May 19, 2017
Huge potential for aqua feed milling in Indonesia: Buhler
With more than 17,000 islands, a coastline of 81,000 square kilometres, and only a fraction of the total area suitable for aquaculture being farmed, Indonesia has huge potential for the aqua feed milling industry, Buhler's sales in charge for the country told eFeedLink at Indo Livestock 2017 Expo & Forum in Surabaya.
"Figures show that out of the 52% of the area suitable for mariculture, a mere 0.03% is currently used. The figures are 30 and 11% for freshwater aquaculture and 17 and 39% for brackish water aquaculture. Mariculture areas include Aceh, Padang, Lampung, Bali and Maluku, and the fish species include grouper and barramundi," says Mr. Jimmy De Mey, sales in charge for Buhler's feed milling business in Indonesia which was started more than 25 years ago.
"Buhler is a 100% Swiss family-owned company, and is committed to sales stability, investing 5% of its annual turnover in R&D. Its 2016 turnover was CHF 2.45 billion. Buhler has 27 manufacturing sites and over 90 service stations around the world, with 11,000 employees in over 140 countries. Buhler Indonesia was formed in 2012, with workshops in Surabaya, and an office and laboratory service in Jakarta. Our engineers provide support and servicing to our customers in the country," says Mr. De Mey.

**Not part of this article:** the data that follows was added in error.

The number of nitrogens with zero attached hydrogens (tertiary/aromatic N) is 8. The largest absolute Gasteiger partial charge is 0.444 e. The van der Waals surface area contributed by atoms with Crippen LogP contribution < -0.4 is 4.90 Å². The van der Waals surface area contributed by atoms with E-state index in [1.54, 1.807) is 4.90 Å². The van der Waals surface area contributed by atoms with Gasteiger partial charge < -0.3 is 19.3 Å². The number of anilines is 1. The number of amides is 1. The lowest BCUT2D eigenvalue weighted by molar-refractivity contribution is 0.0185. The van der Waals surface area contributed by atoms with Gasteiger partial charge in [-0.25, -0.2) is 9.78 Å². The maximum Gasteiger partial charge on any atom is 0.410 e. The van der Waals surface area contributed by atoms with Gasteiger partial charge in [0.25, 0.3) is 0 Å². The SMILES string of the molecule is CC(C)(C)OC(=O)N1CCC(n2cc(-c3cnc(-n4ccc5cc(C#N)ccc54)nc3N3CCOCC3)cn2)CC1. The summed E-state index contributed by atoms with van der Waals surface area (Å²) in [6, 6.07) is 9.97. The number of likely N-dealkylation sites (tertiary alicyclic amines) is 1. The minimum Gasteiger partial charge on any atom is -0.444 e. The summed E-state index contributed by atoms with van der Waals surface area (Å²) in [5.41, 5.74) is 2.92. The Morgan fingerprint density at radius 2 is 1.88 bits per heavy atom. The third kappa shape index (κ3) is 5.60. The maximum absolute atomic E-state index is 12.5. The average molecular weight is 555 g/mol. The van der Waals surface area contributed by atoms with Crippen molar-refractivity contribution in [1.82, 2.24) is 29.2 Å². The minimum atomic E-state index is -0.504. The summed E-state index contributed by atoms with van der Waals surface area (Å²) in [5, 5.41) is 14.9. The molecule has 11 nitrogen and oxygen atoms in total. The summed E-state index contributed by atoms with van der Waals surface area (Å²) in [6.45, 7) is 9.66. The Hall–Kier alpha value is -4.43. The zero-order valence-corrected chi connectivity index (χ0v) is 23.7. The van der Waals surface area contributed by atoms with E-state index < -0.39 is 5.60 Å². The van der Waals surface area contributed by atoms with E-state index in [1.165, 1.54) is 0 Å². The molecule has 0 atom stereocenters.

Specifically for aqua feed milling, Mr. De Mey also describes Buhler as having "good partnerships" to set up aqua feed plants in the country. "We have various machines in our portfolio, such as our single screw and twin screw extruders, which define the wide range of aqua feed which we can produce, such as sinking and floating feeds. We also provide feed mill customers turnkey solutions along their whole process line," highlights Mr. De Mey.
Indonesia's rapid population growth and increasing need for food are also driving other sectors in the industry, which Buhler has been capitalising on. Of the five poultry market zones designated in the country, the company already has customers in all of them.
"If trade issues such as the import of commodities work in our favour, we are aiming for a two-digit growth for the Indonesian market within the next five years," concludes Mr. De Mey.